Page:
Security specialists at CrowdStrike have discovered a new vulnerability that could affect hundreds of data centers. Named ‘Venom,’ the flaw affects some popular virtualization platforms, specifically, KVM, VirtualBox, Xen and QEMU. However, not all platforms are open to attack.
The new bug exploits a buffer-overflow bug in the QEMU’s floppy disk controller (FDC). For many of the affected virtualization products, a virtual floppy drive is added to new virtual machines by default. And on Xen and QEMU, even if the administrator explicitly disables the virtual floppy drive, according to CrowdStrikes’ web site, an unrelated bug causes the vulnerable controller to remain active and exploitable by attackers.
The guest operating system communicates with the FDC by sending commands such as seek, read, write, format, etc. to the FDC’s input and output ports. QEMU’s virtual FDC uses a fixed-size buffer for storing these commands and their associated data parameters. The FDC keeps track of how much data to expect for each command and, after all expected data for a given command is received from the guest system, the FDC executes the command and clears the buffer for the next command.
It may look innocuous but…
This buffer reset is performed immediately at the completion of processing for all FDC commands, except for two of the defined commands. An attacker can send these commands and specially crafted parameter data from the guest system to the FDC to overflow the data buffer and execute arbitrary code in the context of the host’s hypervisor process.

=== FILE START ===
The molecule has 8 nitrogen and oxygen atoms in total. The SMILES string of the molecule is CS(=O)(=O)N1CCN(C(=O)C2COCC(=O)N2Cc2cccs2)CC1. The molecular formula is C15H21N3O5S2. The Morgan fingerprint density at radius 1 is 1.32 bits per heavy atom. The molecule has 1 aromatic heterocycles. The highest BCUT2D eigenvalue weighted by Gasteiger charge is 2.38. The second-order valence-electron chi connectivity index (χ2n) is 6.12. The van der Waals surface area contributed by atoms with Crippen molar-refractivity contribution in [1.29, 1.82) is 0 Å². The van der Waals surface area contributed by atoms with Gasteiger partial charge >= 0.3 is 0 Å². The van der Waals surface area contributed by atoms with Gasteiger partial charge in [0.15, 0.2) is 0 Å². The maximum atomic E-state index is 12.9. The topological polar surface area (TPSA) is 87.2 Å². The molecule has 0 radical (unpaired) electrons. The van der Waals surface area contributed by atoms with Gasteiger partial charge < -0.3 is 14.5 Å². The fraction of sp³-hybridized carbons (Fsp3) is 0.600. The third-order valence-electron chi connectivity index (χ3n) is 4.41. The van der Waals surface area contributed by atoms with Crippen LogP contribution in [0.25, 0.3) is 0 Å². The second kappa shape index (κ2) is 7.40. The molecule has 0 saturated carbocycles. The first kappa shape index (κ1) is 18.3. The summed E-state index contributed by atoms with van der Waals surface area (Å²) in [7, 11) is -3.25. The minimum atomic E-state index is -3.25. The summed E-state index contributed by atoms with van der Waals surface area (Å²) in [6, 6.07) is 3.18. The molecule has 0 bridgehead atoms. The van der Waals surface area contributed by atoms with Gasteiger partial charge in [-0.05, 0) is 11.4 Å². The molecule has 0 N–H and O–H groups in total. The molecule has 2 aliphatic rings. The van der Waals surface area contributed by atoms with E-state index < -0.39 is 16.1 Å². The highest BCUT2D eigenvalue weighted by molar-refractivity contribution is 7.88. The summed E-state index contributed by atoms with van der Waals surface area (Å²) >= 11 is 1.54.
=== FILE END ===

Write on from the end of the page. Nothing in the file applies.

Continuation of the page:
”If used, the bug can allow attackers who have access to one virtual machine to potentially access all other virtual machines which run on the same hardware. Although this is a new bug many of the larger data center operators are aware of it and have patched it. However it is not thought that this bug is as bad as the ‘Heartbleed’ scare last year” he said.
Bochs, Microsoft and VMWare are not affected by this bug. Jason Geffner, CrowdStrike Senior Security Researcher, discovered the vulnerability while performing a security review of virtual machine hypervisors.
Not time to panic… yet
Karl Sigler, Threat Intelligence Manager at Trustwave told DCD:“It’s serious, but not Heartbleed serious. There are no known in-the-wild attacks and a patch is available. The virtualisation products it does affect are popular (XEN, KVM, QEMU, and VirtualBox), but the absence of VMWare and Microsoft as affected eases the blow in a lot of cases.
“In order to exploit this vulnerability an attacker would require access to an existing virtual machine. In other words, this attack can’t be pulled off remotely. Most corporate virtual environments are isolated from anonymous or public access and would be immune to attack. In this regard the attack is very similar to a Privilege Escalation attack where the attacker requires an initial foothold before exploitation.
”I would see this attack typically used to target hosting companies that use virtual environments like KVM. An attacker would purchase a KVM instance then useVENOM to breach the hosting machine.”
The bug has existed since 2004
Many cloud hosts, including Amazon’s AWS, DigitalOcean and Rackspace use Xen or KVM virtualization technology. According to CrowdStrike, the bug has existed since 2004. Information and advice are available from their web site.
Amazon AWS issued an update saying “We are aware of the QEMU security issue assigned CVE-2015-3456, also known as ‘VENOM,’ which impacts various virtualized platforms. There is no risk to AWS customer data or instances.”
There are no known in-the-wild attacks and a patch is available
Karl Sigler, Trustwave
Rackspace, another major cloud vendor, also issued a statement saying that Venom does affect “…a portion of our Cloud Servers fleet…” and that it is patching the part of its infrastructure that may be affected by the vulnerability.
Unfortunately there is no easy way to check if another VM on your host machine has been exploited. The only solution is for data centers to reboot host machines with a patch from CrowdStrike. While you can be reasonably assured that Digital Ocean, Equinix and Rackspace will respond accordingly, the same may not be the case for the less responsible hosting providers.